Vacation rental insurance covers costs from accidental damage to a vacation rental property. Some plans also offer trip cancellation and interruption to help reimburse costs when you can’t use your vacation rental. Some of these reasons could include the following:
Lost or stolen keys
Unsanitary or unsafe vacation property
Vacation rental wasn’t as advertised
The company oversold your vacation rental
Travel Health Insurance
Medical coverage can help with unexpected international medical and dental expenses, and help with locating doctors and healthcare facilities abroad. As with other policies, coverage will vary by price and provider.
Foreign travel medical coverage: These policies range from five days to one year or longer, and cover costs arising from illness and injuries while traveling.
Medical Evacuation: May cover airlift travel to a medical facility and medical evacuation to receive care.
Other Travel Insurance Coverage
Depending on your plan or package selected, you may be able to add the following travel insurance types:
Identity theft resolution services
School activity coverage
Destination wedding coverage
Adventure sports coverage
Pet health as a reason for cancellation or delay
Hunting or fishing activities as a reason for cancellation or delay
Missed flight connections
How to Get Travel Insurance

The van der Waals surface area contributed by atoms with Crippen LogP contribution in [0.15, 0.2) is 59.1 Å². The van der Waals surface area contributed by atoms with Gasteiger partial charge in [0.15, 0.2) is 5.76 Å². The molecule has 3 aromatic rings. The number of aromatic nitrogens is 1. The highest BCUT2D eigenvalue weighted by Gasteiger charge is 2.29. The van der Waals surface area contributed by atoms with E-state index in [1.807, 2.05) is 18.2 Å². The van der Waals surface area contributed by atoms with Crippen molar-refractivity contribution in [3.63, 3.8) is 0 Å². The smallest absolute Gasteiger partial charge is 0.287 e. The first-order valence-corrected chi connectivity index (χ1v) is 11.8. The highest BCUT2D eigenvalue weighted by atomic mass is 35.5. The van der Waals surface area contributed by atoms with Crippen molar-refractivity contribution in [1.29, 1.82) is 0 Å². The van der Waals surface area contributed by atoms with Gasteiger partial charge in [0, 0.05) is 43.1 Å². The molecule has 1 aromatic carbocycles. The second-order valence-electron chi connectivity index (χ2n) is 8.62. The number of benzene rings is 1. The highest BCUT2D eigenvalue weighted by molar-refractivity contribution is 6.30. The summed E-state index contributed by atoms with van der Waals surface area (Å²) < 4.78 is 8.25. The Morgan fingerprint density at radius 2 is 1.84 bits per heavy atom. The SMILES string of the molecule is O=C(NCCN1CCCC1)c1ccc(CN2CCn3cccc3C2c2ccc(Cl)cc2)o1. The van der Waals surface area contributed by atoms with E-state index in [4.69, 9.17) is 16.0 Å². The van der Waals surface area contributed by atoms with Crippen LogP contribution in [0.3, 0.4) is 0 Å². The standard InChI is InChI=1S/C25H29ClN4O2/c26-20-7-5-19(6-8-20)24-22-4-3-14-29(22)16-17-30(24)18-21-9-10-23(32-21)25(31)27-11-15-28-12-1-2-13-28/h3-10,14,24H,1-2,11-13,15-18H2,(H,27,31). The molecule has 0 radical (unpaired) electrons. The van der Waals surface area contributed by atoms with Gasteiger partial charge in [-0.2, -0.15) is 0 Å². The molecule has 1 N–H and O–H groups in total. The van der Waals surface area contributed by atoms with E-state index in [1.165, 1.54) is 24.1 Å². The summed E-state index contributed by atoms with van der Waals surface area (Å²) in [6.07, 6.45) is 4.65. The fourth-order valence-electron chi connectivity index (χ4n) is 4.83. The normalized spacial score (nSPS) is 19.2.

Travel insurance varies in cost, exclusions, and coverage. Coverage is available for single, multiple, and yearly trips. To get travel insurance, you fill out an insurance company’s application about your trip, including the following:
Date of first payment toward your trip
The insurance company reviews the information using underwriting guidelines to guide issuing a policy and the rate. If it accepts your application, the company will issue a policy covering your trip. If the company rejects your application, you can apply with another insurer.
Do I Need Travel Insurance?
You might consider travel insurance if you can’t afford to cancel and then rebook an expensive or long trip. You might also consider travel health insurance if your health insurance doesn’t cover international costs. An alternative is to book an easily cancellable vacation—look for a pay-later hotel room and car rental options, flexible cancellation terms, and the ability to rebook without a fee.
What Is Not Covered By Travel Insurance?
Review the travel insurance policy to discover exclusions. According to NAIC, common travel policy exclusions are:
A traveler’s pre-existing health conditions
Civil and political unrest at the traveler’s destination
Pregnancy and childbirth
Coverage for those engaging in adventure or dangerous activities.
How Can I Get Cheap Travel Insurance?
Your homeowners or renters insurance may provide some protection for personal belongings,
and airlines and cruise lines are responsible for loss and damage to your baggage during transport. Also, credit cardsmay provide automatic protection for things like delays and luggage or rental car accidents if used for deposits or other trip-related expenses.
The Bottom Line
The main types of travel insurance include trip cancellation or interruption coverage, baggage and personal effects coverage, medical expense coverage, and accidental death or flight accident coverage. Before buying a policy, check to see if you already have coverage through your own health or car insurance, or through a credit card.